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Old 04-15-2012, 05:21 PM   #21
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For quite a few years these guys in Crisfield, Md (chesapeake eastern shore) were rebuilding 3208s cheaper than you could get a gas big block for.

T&S Marine

Crisfield, Maryland Photographer: Business is booming at T&S Marine, a member of the Crisfield Chamber of Commerce
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Old 04-15-2012, 11:45 PM   #22
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Nothing wrong with the 6BT. However, this started asking about which engine to go with faced with three engine choices, 8.2DD, gas, or 3208 cat in a 43' Tolly.

The 6BT was never offered in these Tollys. If someone had repowered and the 6BT was in the running as a repower, properly done, I'd go for the 6BT. It just wasn't in the running in this question.
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Old 04-16-2012, 12:44 AM   #23
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I wouldn't own a Tolly (or a Uniflite), but if that's the type of boat that appeals to you and best meet your needs then I think FF has the right approach to the engine question. How long do you think you'll own the boat and how far/long will your cruises be?

I don't see any bugaboo in having a boat with gas engines. I fished for years in Hawaii on a twin gas boat (Uniflite) and we had no issues with the engines or safety at all. So the only things I believe are worth considering with regards to gas engines are fuel economy, range, and engine longevity.

If these numbers all fit with the way you anticipate using your boat, then gas makes all sorts of sense. If you want to go farther, or more economically, or will be using your boat a LOT and anticipate owning it for a long time then diesel is probably your better choice.

But I think the "right" answer lies in the numbers, not in the perception that gas engines are somehow inherently more dangerous in a boat than diesel.
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Old 04-16-2012, 01:04 AM   #24
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My estimated ownership period is 10-15 years but plans can change and aside from the question of safety, I am concerned about the ability to resell a gas boat of this size.

As far as use, we intend to cruise Puget Sound and the Inside Passage. Perhaps 200-300 engine hours per year.

Curious why you wouldn't own a Tolly or a Uniflite Marin?
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Old 04-16-2012, 01:43 AM   #25
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Curious why you wouldn't own a Tolly or a Uniflite Marin?
Purely subjective. I--- the operative word here being I--- think they are aesthetically ugly. Aesthetics play an important role in our boating and we both find the typical "cabin cruiser" design of boats like Tollycraft, Uniflite, Bayliner, Carver, etc. to not have any. So we would have no interest in owning one. For the same reason neither of us have any interest in driving a Prius.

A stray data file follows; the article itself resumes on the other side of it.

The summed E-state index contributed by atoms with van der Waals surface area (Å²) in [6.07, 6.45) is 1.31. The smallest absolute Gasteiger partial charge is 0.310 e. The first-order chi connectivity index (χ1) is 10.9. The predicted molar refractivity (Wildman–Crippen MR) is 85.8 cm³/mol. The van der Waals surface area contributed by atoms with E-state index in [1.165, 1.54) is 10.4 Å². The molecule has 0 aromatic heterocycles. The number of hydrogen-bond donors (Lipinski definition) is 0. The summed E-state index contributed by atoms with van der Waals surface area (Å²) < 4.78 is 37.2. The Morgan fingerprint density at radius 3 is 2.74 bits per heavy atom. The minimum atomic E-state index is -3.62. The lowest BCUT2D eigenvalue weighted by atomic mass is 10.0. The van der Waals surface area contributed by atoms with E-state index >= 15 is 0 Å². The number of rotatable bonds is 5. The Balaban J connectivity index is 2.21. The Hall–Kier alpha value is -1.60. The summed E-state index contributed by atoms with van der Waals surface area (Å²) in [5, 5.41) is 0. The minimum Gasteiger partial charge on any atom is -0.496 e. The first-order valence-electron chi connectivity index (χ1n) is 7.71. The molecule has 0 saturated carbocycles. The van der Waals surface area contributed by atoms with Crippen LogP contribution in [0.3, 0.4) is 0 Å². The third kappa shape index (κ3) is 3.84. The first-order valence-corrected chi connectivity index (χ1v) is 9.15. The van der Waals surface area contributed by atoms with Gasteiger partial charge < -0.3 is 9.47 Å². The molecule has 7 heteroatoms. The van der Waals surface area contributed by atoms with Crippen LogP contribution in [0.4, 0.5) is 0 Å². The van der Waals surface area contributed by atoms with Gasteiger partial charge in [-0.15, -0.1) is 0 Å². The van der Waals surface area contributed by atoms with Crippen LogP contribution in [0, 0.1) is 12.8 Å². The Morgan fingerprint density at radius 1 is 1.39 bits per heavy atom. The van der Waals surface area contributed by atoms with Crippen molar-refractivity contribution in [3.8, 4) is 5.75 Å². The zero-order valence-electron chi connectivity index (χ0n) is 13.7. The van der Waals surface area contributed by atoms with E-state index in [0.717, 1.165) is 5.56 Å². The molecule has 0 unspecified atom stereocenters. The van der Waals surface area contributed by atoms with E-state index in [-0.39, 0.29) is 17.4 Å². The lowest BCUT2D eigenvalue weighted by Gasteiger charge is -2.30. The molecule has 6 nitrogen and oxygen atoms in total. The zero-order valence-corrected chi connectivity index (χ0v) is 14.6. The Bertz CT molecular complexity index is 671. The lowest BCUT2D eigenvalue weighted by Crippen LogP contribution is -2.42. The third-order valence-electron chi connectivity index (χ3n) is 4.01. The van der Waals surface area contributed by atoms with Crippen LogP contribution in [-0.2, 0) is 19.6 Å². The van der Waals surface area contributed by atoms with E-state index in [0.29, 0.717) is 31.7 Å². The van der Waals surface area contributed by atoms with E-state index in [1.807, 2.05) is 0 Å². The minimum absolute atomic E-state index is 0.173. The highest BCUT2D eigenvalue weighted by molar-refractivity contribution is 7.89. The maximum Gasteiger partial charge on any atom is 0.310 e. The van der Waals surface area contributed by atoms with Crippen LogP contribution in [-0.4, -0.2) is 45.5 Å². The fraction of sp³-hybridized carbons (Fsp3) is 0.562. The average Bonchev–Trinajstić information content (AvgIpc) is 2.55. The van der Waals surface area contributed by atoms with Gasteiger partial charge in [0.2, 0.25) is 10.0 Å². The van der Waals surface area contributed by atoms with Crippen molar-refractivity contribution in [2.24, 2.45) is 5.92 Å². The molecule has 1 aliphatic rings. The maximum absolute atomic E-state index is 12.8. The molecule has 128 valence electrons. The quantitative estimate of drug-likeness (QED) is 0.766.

This has nothing to do with how well Tollycraft or Uniflite boats are built. I have recommended to newcomers on this forum who are thinking about buying a cruiser to consider a Tollycraft if it sounds like that type of boat would meet their requirements.

So it's purely a subjective thing. I just don't like them. I feel the same way about Nordhavns, too, even though they are arguably the best long-range ocean production cruiser on the market today. I have very specific design attributes that I consider to be truly aesthetic and Tollys and Nordhavns don't have any of them.

And before you ask, I don't think the Grand Banks is all that good looking either although it does have some of the design features I like in a boat. But the GB would not be in my lineup of what I consider truly good looking boats.
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Old 04-16-2012, 09:34 AM   #26
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Thanks for your response Marin. This gets to the heart of our love affairs with various boats. I feel strongly that in order to like your boat you must find something aesthetically pleasing about her. Now I am attracted to the looks and proportions of the Tolly 43 and I have no attraction to my friend's Uniflite. It's also comforting to hear you won't be competing against me to buy that nice clean T43 that comes up on the market.
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Old 04-16-2012, 12:11 PM   #27
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I'd go with the Tolly as I have owned two of them, a 25 footer and a 30 footer. Built to take the tough water but with really thirsty, constant attention gas engines.
Is it the Cummins 6BT that has to have a motor mount removed to get at the sea water pump?
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Old 04-16-2012, 01:06 PM   #28
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With all this underloading going on I think the primary thing to consider in a word is "DOWNSIZING". Smaller engines working harder.
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Old 04-16-2012, 03:44 PM   #29
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Budd,
As we've discussed, my boat was built from the 43 Tolly molds. They were lengthened to 46 to get more cockpit space. I believe all of the Westcoast 46's were built with Cummins 6BT's from 270 to 330 hp. Most were twins, some are singles like our boat. If you're repowering, the Cummins fits well.

I'm afraid I have to agree with Marin. It's not the most esthetically pleasing design out there, but the total package fits us well.
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Old 04-16-2012, 05:20 PM   #30
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Is it the Cummins 6BT that has to have a motor mount removed to get at the sea water pump?